“If you’re short staff, you may be facing a difficulty in running your restaurant effectively,” Hay said. If there is a lot of employee turnover, it can cause managers to leave.
A lack of management, in turn, causes employees to lose sight of their objectives.
Justo said managers have to find the right person to hire quickly. Once they hire, they need to train them fast.
If team members must choose what to focus on in doing their jobs, they will default to making sure they are serving food, but if that is the only priority, there could be quality, accuracy and safety issues, she said.
“They (employees) ultimately impact the image of your brand,” Hay said. “This one challenge of being short staffed just creates a myriad of issues.”
Another issue is inflation. A recent survey found 64% of consumers would cut back on spending if prices continue to rise.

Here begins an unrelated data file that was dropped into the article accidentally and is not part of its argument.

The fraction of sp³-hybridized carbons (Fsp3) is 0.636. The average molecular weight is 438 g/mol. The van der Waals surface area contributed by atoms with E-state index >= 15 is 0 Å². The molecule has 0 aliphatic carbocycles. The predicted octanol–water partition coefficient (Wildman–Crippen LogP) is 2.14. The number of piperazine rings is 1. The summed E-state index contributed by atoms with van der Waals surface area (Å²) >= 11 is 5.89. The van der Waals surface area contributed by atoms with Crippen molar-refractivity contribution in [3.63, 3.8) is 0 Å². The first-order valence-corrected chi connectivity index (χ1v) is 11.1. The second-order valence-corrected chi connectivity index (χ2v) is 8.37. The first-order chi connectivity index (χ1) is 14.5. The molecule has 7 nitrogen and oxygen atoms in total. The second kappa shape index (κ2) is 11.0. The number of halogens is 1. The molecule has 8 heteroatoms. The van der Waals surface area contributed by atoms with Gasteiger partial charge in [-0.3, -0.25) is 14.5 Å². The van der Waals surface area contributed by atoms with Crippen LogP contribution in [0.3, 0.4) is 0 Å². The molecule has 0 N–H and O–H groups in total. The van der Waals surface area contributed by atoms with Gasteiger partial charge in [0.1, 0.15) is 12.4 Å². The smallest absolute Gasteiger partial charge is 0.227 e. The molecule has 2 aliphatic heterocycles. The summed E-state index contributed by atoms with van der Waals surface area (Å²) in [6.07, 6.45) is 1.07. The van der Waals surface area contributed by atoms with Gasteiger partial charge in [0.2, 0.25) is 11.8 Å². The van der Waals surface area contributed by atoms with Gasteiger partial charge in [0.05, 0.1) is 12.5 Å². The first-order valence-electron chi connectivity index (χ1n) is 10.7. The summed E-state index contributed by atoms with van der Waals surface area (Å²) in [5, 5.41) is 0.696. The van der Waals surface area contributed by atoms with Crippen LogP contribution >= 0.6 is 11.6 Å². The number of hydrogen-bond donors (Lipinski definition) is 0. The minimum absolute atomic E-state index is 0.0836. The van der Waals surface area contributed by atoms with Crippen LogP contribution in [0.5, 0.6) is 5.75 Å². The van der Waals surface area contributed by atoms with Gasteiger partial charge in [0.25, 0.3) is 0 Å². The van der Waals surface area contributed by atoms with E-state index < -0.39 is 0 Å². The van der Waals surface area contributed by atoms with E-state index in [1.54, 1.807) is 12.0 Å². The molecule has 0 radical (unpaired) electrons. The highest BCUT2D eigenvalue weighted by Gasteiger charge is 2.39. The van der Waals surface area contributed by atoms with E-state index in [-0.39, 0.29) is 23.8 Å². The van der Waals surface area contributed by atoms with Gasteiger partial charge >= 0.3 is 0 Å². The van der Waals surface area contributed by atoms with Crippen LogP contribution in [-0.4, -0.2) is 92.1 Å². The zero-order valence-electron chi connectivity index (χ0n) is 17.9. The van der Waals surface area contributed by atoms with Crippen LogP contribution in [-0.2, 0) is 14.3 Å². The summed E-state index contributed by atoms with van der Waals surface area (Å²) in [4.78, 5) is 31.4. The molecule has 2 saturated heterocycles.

An attendee poll during the webinar found inflation and customer spending accounted for 56% of respondents’ top concerns while hiring and retaining staff were cited by the same number. Supply chain challenges were cited by 33%.
Third-party delivery challenges
Third-party delivery is yet another challenge that has come to the fore since the pandemic.
A Steritech case study offers the following customer insights regarding third-party delivery:
- Delivery temperatures posed safety issues for brands.
- 38% of orders were missing one or more items.
- 29% of orders were received outside the promised window.
What to do
When change is taking place, it’s a good time to review processes, Hay said.
As hard as it is to dedicate the time to make sure you hire the right person, “It’s critical that you bring them up to speed on your standard, your processes and your method because proper training at the outset avoids all of those issues that we talked about previously,” Hay said.
Steritech has developed seven pillars of excellence, a framework for resetting a culture:
- Senior leadership commitment and engagement. Employees must believe the senior leaders consider food safety is of utmost importance, Justo said.